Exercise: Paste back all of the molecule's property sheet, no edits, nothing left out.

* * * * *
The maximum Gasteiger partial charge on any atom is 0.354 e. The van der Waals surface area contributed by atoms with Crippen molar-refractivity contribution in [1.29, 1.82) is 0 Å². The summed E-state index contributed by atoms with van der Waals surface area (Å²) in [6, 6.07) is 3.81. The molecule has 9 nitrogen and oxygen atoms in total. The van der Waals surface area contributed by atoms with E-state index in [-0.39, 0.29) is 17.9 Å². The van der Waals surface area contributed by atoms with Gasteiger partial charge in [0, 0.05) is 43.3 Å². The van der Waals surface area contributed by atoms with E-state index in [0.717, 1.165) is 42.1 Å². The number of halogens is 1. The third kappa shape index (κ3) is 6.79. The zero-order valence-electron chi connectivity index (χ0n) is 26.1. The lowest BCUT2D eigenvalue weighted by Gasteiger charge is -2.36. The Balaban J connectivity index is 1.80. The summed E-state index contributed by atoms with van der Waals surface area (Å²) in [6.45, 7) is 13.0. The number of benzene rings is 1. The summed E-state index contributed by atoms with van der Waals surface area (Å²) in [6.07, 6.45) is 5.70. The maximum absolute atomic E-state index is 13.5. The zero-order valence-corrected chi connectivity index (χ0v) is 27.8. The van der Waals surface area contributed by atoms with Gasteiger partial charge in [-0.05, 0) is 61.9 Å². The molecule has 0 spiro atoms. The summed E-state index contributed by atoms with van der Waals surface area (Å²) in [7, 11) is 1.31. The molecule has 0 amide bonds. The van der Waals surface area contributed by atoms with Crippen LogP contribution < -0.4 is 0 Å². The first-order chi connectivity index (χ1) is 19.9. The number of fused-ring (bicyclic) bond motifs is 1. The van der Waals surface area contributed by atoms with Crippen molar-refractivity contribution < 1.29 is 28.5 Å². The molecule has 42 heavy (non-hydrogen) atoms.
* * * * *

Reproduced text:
The maximum Gasteiger partial charge on any atom is 0.354 e. The van der Waals surface area contributed by atoms with Crippen molar-refractivity contribution in [1.29, 1.82) is 0 Å². The summed E-state index contributed by atoms with van der Waals surface area (Å²) in [6, 6.07) is 3.81. The molecule has 9 nitrogen and oxygen atoms in total. The van der Waals surface area contributed by atoms with E-state index in [-0.39, 0.29) is 17.9 Å². The van der Waals surface area contributed by atoms with Gasteiger partial charge in [0, 0.05) is 43.3 Å². The van der Waals surface area contributed by atoms with E-state index in [0.717, 1.165) is 42.1 Å². The number of halogens is 1. The third kappa shape index (κ3) is 6.79. The zero-order valence-electron chi connectivity index (χ0n) is 26.1. The lowest BCUT2D eigenvalue weighted by Gasteiger charge is -2.36. The Balaban J connectivity index is 1.80. The summed E-state index contributed by atoms with van der Waals surface area (Å²) in [6.45, 7) is 13.0. The number of benzene rings is 1. The summed E-state index contributed by atoms with van der Waals surface area (Å²) in [6.07, 6.45) is 5.70. The maximum absolute atomic E-state index is 13.5. The zero-order valence-corrected chi connectivity index (χ0v) is 27.8. The van der Waals surface area contributed by atoms with Gasteiger partial charge in [-0.05, 0) is 61.9 Å². The molecule has 0 spiro atoms. The summed E-state index contributed by atoms with van der Waals surface area (Å²) in [7, 11) is 1.31. The molecule has 0 amide bonds. The van der Waals surface area contributed by atoms with Crippen LogP contribution < -0.4 is 0 Å². The first-order chi connectivity index (χ1) is 19.9. The number of fused-ring (bicyclic) bond motifs is 1. The van der Waals surface area contributed by atoms with Crippen molar-refractivity contribution < 1.29 is 28.5 Å². The molecule has 42 heavy (non-hydrogen) atoms.